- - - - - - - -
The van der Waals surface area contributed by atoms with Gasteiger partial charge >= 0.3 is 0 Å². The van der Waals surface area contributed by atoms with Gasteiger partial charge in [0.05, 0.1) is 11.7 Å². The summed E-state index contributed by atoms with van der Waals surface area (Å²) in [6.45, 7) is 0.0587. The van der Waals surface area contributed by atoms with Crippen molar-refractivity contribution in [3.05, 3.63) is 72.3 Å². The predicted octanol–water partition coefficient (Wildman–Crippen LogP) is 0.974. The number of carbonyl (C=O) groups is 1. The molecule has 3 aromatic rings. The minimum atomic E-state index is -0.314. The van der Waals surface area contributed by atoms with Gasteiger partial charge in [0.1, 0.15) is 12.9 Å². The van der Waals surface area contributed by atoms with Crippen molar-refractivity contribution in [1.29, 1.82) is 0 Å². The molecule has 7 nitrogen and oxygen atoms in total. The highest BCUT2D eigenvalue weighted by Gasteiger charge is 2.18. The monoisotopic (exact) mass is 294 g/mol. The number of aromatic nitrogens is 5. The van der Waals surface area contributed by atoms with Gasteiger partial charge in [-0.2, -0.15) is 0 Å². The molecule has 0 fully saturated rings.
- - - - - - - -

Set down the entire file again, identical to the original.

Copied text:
The van der Waals surface area contributed by atoms with Gasteiger partial charge >= 0.3 is 0 Å². The van der Waals surface area contributed by atoms with Gasteiger partial charge in [0.05, 0.1) is 11.7 Å². The summed E-state index contributed by atoms with van der Waals surface area (Å²) in [6.45, 7) is 0.0587. The van der Waals surface area contributed by atoms with Crippen molar-refractivity contribution in [3.05, 3.63) is 72.3 Å². The predicted octanol–water partition coefficient (Wildman–Crippen LogP) is 0.974. The number of carbonyl (C=O) groups is 1. The molecule has 3 aromatic rings. The minimum atomic E-state index is -0.314. The van der Waals surface area contributed by atoms with Gasteiger partial charge in [0.1, 0.15) is 12.9 Å². The van der Waals surface area contributed by atoms with Crippen molar-refractivity contribution in [1.29, 1.82) is 0 Å². The molecule has 7 nitrogen and oxygen atoms in total. The highest BCUT2D eigenvalue weighted by Gasteiger charge is 2.18. The monoisotopic (exact) mass is 294 g/mol. The number of aromatic nitrogens is 5. The van der Waals surface area contributed by atoms with Gasteiger partial charge in [-0.2, -0.15) is 0 Å². The molecule has 0 fully saturated rings.